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We think the IRS has choices in the way it might solve the music problem.  If you read Steve’s SumOpp post earlier this week you noticed that once again a musician has a significant tax debt.  This week Courtney Love got singled out for having a large dollar notice of federal tax lien filed against her.  The Isley Brothers and Willie Nelson top the list of other singers who have had troubles in this regard.  The IRS could approach singers with wide fan bases who have some tax issues to work out a compromise by which the tax liability might be reduced or eliminated in return for the use of their music on the phone lines of the IRS.

If the IRS does not want to use singers who have run up tax liabilities as featured artists on its phone lines, it could have singers make charitable donations of their songs to the IRS for use on its phone lines.  This more pro-active approach would avoid the issue of rewarding past bad tax behavior and perhaps get a wider genre of music for its listening audience. 

If the IRS does not want to give tax benefits in order to improve its music selection, perhaps it could have artists seeking to reach a wider audience simply authorize use of their music to the IRS for its phone lines.  It could feature new artist every month or some similar time period giving exposure to artist while giving professionals who must call the lines again and again a break in the music to which they must listen.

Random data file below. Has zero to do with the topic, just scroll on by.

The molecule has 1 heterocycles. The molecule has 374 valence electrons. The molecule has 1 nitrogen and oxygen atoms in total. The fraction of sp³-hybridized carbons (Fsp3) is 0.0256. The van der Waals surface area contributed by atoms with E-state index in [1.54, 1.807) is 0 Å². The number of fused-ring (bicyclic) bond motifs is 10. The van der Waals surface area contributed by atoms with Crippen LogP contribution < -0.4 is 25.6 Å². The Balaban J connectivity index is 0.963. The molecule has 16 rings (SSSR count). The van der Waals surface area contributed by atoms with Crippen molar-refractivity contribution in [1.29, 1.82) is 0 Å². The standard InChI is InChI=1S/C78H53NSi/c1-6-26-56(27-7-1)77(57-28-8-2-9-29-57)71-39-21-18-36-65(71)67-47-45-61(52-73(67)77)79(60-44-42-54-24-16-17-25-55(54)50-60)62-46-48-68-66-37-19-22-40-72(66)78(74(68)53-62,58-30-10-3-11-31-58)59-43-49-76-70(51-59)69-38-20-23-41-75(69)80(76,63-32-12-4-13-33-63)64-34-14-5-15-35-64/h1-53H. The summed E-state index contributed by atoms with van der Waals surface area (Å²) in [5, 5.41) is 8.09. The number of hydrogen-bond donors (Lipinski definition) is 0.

Many possibilities exist for the improvement of the IRS system of providing music while you wait.  Others may have better suggestions than these.  Upload your suggestions to the IRS SAMS system so that the IRS can have the benefit of your ideas.  If Congress will not give the IRS more money to hire people to answer calls or the IRS will not reallocate resources to its phone system and tax professionals must listen to hours of music, at least the IRS could devote a small amount of resources to improving the music people must listen to while waiting.  If the music improves, the disposition of the callers might improve at the time when the IRS employee finally has a chance to get to their call.  Who knows what the overall implications for tax administration could be as a result of these changes.